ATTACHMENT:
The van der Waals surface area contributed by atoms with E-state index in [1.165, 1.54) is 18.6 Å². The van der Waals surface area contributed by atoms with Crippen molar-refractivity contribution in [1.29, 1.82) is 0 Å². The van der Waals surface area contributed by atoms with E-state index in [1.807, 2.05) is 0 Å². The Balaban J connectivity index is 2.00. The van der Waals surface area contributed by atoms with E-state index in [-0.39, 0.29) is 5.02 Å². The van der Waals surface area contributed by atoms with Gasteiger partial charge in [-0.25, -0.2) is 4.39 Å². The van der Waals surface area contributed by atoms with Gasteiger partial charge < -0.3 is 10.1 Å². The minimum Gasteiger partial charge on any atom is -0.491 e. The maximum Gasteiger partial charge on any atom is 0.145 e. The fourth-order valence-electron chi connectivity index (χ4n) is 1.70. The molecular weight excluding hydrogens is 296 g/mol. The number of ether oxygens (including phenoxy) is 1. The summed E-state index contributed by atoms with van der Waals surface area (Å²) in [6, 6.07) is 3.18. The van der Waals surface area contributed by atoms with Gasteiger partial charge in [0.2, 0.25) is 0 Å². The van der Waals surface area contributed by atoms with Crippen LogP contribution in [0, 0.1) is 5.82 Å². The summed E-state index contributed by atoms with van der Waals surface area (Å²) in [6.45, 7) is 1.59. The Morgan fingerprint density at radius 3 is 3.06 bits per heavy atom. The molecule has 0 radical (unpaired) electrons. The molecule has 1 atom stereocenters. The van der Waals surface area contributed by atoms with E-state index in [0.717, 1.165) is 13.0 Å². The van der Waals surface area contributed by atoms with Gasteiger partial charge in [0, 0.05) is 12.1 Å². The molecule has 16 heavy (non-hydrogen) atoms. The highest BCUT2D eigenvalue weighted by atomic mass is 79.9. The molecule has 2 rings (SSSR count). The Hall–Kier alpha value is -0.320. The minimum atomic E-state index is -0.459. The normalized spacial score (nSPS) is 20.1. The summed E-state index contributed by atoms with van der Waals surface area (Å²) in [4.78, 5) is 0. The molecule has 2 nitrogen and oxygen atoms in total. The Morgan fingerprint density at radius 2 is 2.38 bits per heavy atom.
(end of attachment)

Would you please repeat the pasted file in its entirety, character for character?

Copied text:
The van der Waals surface area contributed by atoms with E-state index in [1.165, 1.54) is 18.6 Å². The van der Waals surface area contributed by atoms with Crippen molar-refractivity contribution in [1.29, 1.82) is 0 Å². The van der Waals surface area contributed by atoms with E-state index in [1.807, 2.05) is 0 Å². The Balaban J connectivity index is 2.00. The van der Waals surface area contributed by atoms with E-state index in [-0.39, 0.29) is 5.02 Å². The van der Waals surface area contributed by atoms with Gasteiger partial charge in [-0.25, -0.2) is 4.39 Å². The van der Waals surface area contributed by atoms with Gasteiger partial charge < -0.3 is 10.1 Å². The minimum Gasteiger partial charge on any atom is -0.491 e. The maximum Gasteiger partial charge on any atom is 0.145 e. The fourth-order valence-electron chi connectivity index (χ4n) is 1.70. The molecular weight excluding hydrogens is 296 g/mol. The number of ether oxygens (including phenoxy) is 1. The summed E-state index contributed by atoms with van der Waals surface area (Å²) in [6, 6.07) is 3.18. The van der Waals surface area contributed by atoms with Gasteiger partial charge in [0.2, 0.25) is 0 Å². The van der Waals surface area contributed by atoms with Crippen LogP contribution in [0, 0.1) is 5.82 Å². The summed E-state index contributed by atoms with van der Waals surface area (Å²) in [6.45, 7) is 1.59. The Morgan fingerprint density at radius 3 is 3.06 bits per heavy atom. The molecule has 0 radical (unpaired) electrons. The molecule has 1 atom stereocenters. The van der Waals surface area contributed by atoms with E-state index in [0.717, 1.165) is 13.0 Å². The van der Waals surface area contributed by atoms with Gasteiger partial charge in [0, 0.05) is 12.1 Å². The molecule has 16 heavy (non-hydrogen) atoms. The highest BCUT2D eigenvalue weighted by atomic mass is 79.9. The molecule has 2 rings (SSSR count). The Hall–Kier alpha value is -0.320. The minimum atomic E-state index is -0.459. The normalized spacial score (nSPS) is 20.1. The summed E-state index contributed by atoms with van der Waals surface area (Å²) in [4.78, 5) is 0. The molecule has 2 nitrogen and oxygen atoms in total. The Morgan fingerprint density at radius 2 is 2.38 bits per heavy atom.